4 Reasons Text-Enabling Your Landline Is Essential

Posted on May 18, 2017 by Justin Everette

Text-enabling your practice landline helps your patients contact your healthcare practice easier.When adopting a solution to text appointment reminders and other important information to your patients, you have a choice. You can go with messages sent from a short code—that five or six digit non-sensical stream of numbers that looks like it was generated at random. (Spoiler Alert: It was.) Or, you can take your game up a notch in terms of the patient experience and have those texts sent directly from your practice's landline phone number. 

You might be thinking that using a short code has worked for you in the past, so what’s the problem? Well, a short code isn’t necessarily bad, it just isn’t the best option. Those five or six digits in your short code don’t have any relation to your practice, they were picked randomly and assigned to you. Your patients don’t know your short code from the one their pharmacy uses to let them know their prescription is ready. And short codes are generally associated with automated messages, not the personalized texts your practice wants to be sending.

Your patients don't know your short code from another. Take your patient experience game up a notch and let patients text your landline.

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Still not convinced that texting from your existing practice landline is better than using a short code? Here are a few more nuggets that might help you see the light:

You won't look like a spammer.

Even if you're texting a patient for a totally legitimate reason (which of course you are), any text that's delivered to a patient from a five-digit short code looks like spam. It just does. In a time where patients are thirsting for deeper connections with their healthcare providers, the spammy short code approach isn't a good look for your practice.

Brand the text messages you send patients from your healthcare practiceEvery text is a branding opportunity. 

You spend a lot of time (or pay someone to spend a lot of time) fine-tuning your website to make sure you're making a great first impression for patients. You focus on getting amazing reviews from your current patients. You rock it out on social media. But if we look at where you'll connect with patients most often outside of their visits, it's these seemingly-simple texts. Text-enable your phone number to give these touches the same attention you give your website, your reviews, and every other practice marketing element.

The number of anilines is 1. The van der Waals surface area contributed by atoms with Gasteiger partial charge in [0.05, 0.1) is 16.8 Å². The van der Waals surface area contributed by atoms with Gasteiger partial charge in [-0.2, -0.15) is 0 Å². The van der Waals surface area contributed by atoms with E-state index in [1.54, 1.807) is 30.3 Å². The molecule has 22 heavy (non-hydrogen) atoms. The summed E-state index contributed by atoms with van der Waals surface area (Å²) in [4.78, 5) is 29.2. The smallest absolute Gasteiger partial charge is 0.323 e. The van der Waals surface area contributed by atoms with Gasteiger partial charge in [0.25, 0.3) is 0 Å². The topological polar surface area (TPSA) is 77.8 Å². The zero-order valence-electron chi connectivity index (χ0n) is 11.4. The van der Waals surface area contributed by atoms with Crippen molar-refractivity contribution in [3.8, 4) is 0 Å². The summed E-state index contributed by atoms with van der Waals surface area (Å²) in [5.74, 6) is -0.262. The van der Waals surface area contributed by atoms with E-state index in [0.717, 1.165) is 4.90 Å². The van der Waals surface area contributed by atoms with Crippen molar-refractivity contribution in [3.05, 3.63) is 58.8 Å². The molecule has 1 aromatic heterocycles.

It doesn’t take anything extra.

In fact, it takes less effort than you are already putting in. Instead of listing two numbers on your website, one to call and a short code text, how much easier would it be to just give one phone number and let patients know they can call or text it. Including this on every email you send, and every conversation have with patients doesn’t take any extra time, but it lets your patients know they only need to remember one phone number to connect with you—no matter which method they prefer.

Because you CAN.

That's huge because this wasn't always the case. Everything you've read to this point about why you need to text-enable your phone number should make total sense, but in the past, you didn't have the opportunity to do it. It wasn't even an option. One texting solution has totally changed that. There's no additional fee to add another branding element to your patient communication and prevent yourself from potentially looking like a spammer. You just have to adopt the right solution.

To learn more about the benefits of texting your patients from your landline, download our white paper here.

Justin Everette

Justin Everette

Justin Everette serves as Solutionreach’s vice president of marketing, overseeing the company’s messaging and communications efforts. Everette has extensive experience in the patient engagement and patient relationship management space, having worked in the industry for over 12 years. Everette is a graduate of the University of Alabama and holds a master’s of arts in advertising and public relations.

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